Morgan Meis in The Easel:
Early in 2016, not long after the inauguration of Donald Trump as President of the United States, an artist named Arthur Jafa screened a work of video art at Gavin Brown’s Enterprise in New York City. The video was titled Love is the message, the message is death. It is about seven minutes long. It is constructed of found footage ranging in time from the immediate present to shaky clips from the early days of film. Most of the clips are just a couple of seconds long. Generally, they feature Black people, African Americans in specific. Much of the footage is upsetting. That’s to say, there are clips of police brutality against Black people. These clips are interspersed with other images not obviously related to the specific issue of police mistreatment of African Americans. The entire video is set to the music of Kanye West’s gospel-ish song Ultralight Beam.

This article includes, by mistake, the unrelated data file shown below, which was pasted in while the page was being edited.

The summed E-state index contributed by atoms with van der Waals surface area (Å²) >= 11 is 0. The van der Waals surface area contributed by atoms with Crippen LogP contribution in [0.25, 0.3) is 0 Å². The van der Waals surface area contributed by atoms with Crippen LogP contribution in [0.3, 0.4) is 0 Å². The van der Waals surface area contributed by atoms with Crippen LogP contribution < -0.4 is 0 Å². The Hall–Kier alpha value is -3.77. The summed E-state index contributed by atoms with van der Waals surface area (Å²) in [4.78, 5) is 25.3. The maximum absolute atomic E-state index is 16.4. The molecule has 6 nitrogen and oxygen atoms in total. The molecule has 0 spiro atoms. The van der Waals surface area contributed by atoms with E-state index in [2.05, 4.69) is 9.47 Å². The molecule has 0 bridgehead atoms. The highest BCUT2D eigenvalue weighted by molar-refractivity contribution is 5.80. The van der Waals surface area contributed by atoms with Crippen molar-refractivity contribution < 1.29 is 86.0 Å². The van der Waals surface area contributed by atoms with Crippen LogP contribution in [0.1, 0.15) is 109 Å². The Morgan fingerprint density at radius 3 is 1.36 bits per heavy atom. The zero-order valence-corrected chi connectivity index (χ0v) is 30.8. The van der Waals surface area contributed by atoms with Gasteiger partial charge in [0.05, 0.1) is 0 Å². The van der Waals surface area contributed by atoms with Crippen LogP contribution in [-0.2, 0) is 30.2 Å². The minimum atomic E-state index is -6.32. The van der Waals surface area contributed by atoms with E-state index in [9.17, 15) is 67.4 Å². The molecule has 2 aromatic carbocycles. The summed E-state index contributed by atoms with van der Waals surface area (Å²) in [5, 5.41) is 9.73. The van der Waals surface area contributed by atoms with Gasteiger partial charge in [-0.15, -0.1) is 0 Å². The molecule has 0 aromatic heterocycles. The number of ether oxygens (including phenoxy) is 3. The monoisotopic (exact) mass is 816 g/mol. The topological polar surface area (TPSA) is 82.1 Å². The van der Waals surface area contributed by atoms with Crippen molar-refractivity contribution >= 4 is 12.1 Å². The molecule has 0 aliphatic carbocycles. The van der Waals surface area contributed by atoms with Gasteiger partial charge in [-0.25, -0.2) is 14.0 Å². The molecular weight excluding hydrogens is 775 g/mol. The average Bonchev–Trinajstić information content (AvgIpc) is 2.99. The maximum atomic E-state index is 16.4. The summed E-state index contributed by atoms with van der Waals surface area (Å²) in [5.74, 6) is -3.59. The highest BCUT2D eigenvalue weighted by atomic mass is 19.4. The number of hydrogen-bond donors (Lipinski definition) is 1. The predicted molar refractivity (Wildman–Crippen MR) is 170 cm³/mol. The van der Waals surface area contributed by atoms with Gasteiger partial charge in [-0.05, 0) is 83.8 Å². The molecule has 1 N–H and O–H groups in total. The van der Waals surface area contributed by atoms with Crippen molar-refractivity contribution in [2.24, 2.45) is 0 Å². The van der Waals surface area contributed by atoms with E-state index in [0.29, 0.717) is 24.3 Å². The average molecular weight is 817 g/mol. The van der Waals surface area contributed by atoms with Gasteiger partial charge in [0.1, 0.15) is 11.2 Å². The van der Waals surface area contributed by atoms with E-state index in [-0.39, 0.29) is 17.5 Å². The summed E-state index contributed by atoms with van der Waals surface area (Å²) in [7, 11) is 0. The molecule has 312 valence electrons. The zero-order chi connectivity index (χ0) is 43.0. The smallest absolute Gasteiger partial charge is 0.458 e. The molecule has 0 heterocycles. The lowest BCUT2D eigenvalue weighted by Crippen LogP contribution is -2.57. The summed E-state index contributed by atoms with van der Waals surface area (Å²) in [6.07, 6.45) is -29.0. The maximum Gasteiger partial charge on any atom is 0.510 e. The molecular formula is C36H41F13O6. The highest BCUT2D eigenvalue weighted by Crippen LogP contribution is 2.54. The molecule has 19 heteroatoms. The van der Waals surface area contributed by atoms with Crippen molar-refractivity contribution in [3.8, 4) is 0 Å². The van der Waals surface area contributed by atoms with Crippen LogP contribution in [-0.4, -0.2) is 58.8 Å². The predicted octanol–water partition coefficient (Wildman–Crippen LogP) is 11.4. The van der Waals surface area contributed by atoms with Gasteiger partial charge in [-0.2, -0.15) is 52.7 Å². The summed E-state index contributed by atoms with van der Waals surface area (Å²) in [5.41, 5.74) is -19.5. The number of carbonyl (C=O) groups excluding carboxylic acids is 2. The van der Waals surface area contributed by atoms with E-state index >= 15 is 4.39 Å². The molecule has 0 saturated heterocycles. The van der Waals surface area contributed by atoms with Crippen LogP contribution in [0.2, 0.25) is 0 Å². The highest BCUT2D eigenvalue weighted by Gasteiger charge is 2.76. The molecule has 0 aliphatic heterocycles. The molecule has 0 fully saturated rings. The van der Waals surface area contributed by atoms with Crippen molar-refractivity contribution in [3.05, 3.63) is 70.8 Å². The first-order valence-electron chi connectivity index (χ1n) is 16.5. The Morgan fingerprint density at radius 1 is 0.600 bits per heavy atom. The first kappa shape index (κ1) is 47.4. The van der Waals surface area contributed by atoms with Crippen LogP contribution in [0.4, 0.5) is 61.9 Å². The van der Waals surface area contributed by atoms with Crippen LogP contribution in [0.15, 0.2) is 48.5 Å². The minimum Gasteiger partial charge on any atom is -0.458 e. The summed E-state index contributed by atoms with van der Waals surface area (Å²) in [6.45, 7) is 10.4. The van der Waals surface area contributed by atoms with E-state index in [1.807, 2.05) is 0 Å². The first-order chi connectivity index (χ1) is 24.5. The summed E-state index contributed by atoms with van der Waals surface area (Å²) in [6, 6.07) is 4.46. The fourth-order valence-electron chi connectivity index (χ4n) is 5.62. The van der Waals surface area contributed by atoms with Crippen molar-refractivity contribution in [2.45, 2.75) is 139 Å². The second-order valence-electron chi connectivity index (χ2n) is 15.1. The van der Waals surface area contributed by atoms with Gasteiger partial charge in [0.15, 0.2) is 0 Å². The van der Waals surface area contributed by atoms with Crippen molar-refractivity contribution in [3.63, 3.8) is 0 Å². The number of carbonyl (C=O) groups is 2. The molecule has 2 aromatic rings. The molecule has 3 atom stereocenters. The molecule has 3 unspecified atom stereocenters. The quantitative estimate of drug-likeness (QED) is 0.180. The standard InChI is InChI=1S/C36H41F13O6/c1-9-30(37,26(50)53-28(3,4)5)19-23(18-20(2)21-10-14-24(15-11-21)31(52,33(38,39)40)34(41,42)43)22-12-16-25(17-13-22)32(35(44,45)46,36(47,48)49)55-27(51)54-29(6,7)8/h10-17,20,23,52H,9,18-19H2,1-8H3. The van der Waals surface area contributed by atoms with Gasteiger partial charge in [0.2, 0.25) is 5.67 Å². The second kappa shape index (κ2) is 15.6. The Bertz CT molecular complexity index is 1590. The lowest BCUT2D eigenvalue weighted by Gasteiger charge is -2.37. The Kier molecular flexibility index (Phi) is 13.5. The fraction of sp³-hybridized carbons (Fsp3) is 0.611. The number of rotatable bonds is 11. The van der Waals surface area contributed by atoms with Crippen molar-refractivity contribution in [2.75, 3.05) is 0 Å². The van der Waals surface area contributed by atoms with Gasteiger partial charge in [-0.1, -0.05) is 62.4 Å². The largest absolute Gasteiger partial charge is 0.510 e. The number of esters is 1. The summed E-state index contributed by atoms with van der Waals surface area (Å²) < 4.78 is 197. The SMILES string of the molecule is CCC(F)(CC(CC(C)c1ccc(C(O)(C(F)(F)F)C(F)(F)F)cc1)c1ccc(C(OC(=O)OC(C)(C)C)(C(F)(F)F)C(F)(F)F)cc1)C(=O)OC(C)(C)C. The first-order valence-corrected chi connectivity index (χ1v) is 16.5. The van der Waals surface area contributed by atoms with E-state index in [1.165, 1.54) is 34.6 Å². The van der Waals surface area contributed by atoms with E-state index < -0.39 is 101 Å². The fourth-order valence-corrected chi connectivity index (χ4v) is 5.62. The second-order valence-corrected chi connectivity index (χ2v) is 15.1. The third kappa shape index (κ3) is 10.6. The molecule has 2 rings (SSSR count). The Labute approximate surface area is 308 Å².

The video piece was extremely popular, and Gavin Brown’s Enterprise noted that the gallery was especially busy during the run of the show. Many of the viewers of Love is the message spoke about its direct, emotional impact. Basically, it made people cry. That fact alone is worth noting. It is not often that one goes to a gallery of contemporary art and feels so emotionally impacted that the tears flow. Indeed, so many people cried watching Love is the message that the artwork started to become something of a global phenomenon. Museums and galleries all around the world wanted a piece of it. Interviewers and journalists wanted a piece of Arthur Jafa.